While cleaning and filleting fish in sand fly country I found that wearing a net over my head and neck, a latex surgical glove on my knife hand, and a Kevlar filleting glove on the other keeps the pesky critters from distracting the hell out of me. Initially I put a surgical glove on both hands but found I couldn't get a good grip on the fish, and it kept slipping away from me - so I put a Kevlar glove on my holding hand. Problem solved.
Ever look at pictures of fish on the bragging board here or in magazines and wonder why yours don't look that good? Taking good pictures outdoors is not easy, but there are some things you can do to make yours better. Use the right equipment. There are a lot of good point-and-shoot cameras on the market now, and getting one that you do not have to worry about f-stops, focus and film speed makes it easier to concentrate on other things.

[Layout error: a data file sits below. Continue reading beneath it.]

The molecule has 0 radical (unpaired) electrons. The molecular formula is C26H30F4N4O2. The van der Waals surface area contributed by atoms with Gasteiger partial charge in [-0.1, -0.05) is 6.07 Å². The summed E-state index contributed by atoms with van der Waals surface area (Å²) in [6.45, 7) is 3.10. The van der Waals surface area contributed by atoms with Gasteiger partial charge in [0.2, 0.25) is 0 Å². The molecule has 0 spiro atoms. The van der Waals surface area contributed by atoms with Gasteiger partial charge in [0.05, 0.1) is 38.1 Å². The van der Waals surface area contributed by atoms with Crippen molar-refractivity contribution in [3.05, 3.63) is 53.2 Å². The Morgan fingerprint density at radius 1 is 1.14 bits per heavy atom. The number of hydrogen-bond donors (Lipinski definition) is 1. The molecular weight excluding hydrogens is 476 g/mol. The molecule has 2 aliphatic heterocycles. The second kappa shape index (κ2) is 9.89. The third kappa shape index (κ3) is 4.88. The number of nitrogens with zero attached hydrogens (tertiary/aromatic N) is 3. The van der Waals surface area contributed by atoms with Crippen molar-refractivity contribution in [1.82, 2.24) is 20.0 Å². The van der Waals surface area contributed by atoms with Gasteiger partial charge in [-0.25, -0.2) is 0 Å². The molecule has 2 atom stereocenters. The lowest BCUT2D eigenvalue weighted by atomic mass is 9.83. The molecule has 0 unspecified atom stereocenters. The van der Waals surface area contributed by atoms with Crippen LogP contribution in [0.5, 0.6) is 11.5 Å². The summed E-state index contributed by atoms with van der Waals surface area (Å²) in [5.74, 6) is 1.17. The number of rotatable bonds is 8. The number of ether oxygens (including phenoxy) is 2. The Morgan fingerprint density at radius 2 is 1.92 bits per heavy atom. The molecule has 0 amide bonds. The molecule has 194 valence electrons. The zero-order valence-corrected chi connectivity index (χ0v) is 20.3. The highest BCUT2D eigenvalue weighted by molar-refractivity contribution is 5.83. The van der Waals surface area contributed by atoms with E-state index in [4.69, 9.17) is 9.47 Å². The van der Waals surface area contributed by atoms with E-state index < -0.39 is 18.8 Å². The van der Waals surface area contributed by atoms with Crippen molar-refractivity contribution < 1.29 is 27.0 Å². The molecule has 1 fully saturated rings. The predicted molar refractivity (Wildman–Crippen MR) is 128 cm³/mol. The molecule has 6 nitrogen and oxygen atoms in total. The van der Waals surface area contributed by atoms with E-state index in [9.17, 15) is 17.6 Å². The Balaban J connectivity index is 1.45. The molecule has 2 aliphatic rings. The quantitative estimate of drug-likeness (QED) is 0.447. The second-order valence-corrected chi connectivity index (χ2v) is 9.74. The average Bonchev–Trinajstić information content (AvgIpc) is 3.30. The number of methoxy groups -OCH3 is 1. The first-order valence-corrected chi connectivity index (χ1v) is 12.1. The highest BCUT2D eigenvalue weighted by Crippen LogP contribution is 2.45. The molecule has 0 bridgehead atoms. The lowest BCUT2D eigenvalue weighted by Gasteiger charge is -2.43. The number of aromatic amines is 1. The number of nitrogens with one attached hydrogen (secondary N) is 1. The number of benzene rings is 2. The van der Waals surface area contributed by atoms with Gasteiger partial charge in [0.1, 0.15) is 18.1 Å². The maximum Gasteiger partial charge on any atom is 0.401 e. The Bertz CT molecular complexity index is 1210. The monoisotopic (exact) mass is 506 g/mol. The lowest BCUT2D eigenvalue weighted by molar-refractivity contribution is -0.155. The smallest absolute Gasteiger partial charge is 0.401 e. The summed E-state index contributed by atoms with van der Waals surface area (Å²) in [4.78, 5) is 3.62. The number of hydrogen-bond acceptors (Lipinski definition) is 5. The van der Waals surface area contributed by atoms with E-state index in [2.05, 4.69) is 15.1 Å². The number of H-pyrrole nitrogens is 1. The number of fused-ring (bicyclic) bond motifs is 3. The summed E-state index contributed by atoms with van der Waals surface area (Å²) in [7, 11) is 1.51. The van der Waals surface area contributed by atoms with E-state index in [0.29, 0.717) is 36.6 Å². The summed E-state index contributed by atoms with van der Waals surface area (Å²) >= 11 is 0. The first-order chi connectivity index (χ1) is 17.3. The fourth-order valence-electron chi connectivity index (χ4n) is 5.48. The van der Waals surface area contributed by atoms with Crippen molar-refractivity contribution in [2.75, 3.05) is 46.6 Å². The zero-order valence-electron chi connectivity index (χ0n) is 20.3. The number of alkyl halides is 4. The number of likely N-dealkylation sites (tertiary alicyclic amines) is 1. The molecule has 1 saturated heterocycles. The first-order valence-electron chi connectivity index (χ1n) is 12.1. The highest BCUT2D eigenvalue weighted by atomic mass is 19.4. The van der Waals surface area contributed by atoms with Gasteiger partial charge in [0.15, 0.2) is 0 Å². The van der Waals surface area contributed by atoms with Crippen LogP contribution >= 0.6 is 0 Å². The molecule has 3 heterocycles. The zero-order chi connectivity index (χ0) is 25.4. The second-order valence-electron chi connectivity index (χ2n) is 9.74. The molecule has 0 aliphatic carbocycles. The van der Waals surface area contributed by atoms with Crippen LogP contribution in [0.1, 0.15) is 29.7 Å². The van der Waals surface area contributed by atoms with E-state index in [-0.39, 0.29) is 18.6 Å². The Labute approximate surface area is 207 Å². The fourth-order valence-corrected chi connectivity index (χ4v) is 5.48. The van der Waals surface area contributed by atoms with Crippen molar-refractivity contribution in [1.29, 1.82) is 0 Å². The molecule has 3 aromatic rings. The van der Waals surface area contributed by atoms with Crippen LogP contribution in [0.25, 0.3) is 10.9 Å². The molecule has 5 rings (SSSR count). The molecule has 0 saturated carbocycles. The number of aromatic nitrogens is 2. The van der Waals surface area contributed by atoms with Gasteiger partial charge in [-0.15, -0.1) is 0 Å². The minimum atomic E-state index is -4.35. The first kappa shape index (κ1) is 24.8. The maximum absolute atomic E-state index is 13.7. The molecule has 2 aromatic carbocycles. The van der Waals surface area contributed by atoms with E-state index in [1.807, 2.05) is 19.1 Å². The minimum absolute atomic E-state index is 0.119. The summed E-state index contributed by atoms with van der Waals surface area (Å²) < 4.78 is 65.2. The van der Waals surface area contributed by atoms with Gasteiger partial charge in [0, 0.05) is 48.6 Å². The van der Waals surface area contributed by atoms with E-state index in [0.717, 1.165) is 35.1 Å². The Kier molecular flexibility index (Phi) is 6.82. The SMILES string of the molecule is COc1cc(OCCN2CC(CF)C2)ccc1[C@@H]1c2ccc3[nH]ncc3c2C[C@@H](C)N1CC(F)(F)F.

Hold the fish by the tail and insert the blade into the anus of the fish. Pull the blade through the belly of the fish, and upwards right through the position where the gill rakers meet (this junction of bony tissues is quite a tough joint). Place the fish on a board and cut through the back of the fish down through the backbone, without cutting the head off and not cutting right through.
Your fishing line needs Sun Protectant too. Do you protect your fishing line from damaging sunlight, most fishermen never give this a passing thought. Sunlight will not only give you a sunburn, it will also give your fishing line sunburn. The UV rays which are harmful to your skin are just as harmful to your fishing line. This means every kind of fishing line: spinning monofilament, tapered flylines and leader tippet.